When somebody tells me that they love my ruby embellished slippers, I can tell them the story of when I first went solo travelling and crossed the Dubai Creek on an 'Abra' boat to discover them in the bustling souks of the old city and proceeded to get involved in a vibrant negotiating process to purchase them. Seeing these slippers in my home and reminiscing about travelling fills me with joy that I would not be able to experience if I just headed to a store like Topshop or H&M to buy an appropriated pair.
While I'm blessed to have had this experience and understand that we cant buy all our clothes on an adventure through a county we have never travelled to before the stories that our clothes tell do not have to come so far from home.
When I go into a vintage store and see a 1920's embellished clutch bag, I immediately think of Breakfast at Tinnifys and the aftermath of the first wave of feminism where sequin-clad flapper girls threw all the rules out of the window. Endless possibilities enter my mind as I am transported to a speakeasy in New York city playing roaring playing jazz, where all the women wear paintbox red lipstick and pretend that their conspicuous looking drink is 'just fruit juice'. I often find myself interested in how fashion reflects social, political and cultural change so, for me, vintage fashion feels like experiencing a taste of the past. I think that many of us want our clothes the feel unique and choosing vintage fashion is a beautiful way to fulfil this desire.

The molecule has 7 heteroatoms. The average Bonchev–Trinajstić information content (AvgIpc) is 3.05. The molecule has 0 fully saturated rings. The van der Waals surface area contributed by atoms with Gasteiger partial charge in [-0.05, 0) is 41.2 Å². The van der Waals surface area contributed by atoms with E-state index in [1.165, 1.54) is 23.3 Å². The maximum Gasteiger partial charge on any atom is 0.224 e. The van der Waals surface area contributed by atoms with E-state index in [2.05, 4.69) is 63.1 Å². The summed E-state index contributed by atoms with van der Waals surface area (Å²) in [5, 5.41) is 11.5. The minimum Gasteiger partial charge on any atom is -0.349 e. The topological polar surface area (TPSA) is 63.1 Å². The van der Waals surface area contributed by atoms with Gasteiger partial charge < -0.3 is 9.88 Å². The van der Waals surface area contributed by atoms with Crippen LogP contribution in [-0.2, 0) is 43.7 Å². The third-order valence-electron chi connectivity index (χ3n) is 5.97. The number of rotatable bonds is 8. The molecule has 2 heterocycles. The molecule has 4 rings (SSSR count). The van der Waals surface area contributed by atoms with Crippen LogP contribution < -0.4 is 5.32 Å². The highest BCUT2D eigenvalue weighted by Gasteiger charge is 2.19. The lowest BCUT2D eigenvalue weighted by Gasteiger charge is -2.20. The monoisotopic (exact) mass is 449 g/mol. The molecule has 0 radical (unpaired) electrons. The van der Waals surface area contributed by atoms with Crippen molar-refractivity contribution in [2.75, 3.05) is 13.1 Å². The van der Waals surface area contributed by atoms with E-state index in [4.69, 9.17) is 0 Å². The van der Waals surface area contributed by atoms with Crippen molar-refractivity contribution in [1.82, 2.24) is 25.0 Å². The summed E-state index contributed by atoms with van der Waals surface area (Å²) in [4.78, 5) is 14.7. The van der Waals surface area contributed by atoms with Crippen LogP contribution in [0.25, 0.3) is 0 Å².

As many of us can't afford to buy fairtrade and organic clothing, vintage can be not only a cheaper but more sustainable (and exciting!) way to add new pieces to your wardrobe. By going vintage, you can shop guilt-free (so long as you're not going crazy on the purchases!) knowing that no cheap clothes that perpetuate labour exploitation and environmental degradation are being produced in the process.
When we choose to buy from cheap fast fashion retailers, we decide to tell the story of exploitation, degradation and heartache. Next time you go shopping, ask yourself what stories you want your clothes to tell.
If you are interested in the stories behind clothing and promoting ethical fashion alternatives check out Craftivist Collective's thought-provoking mini-scrolls that you can DIY at home. A gentle message such as "If clothes could tell stories what would yours tell stories of love and joy or sadness and despair?" beautifully wrapped and hidden in high-street stores is a profound way to plant a thought in someone's mind and help shift consciousness away from the lures of consumer capitalism.
Ella, President SOAS EF x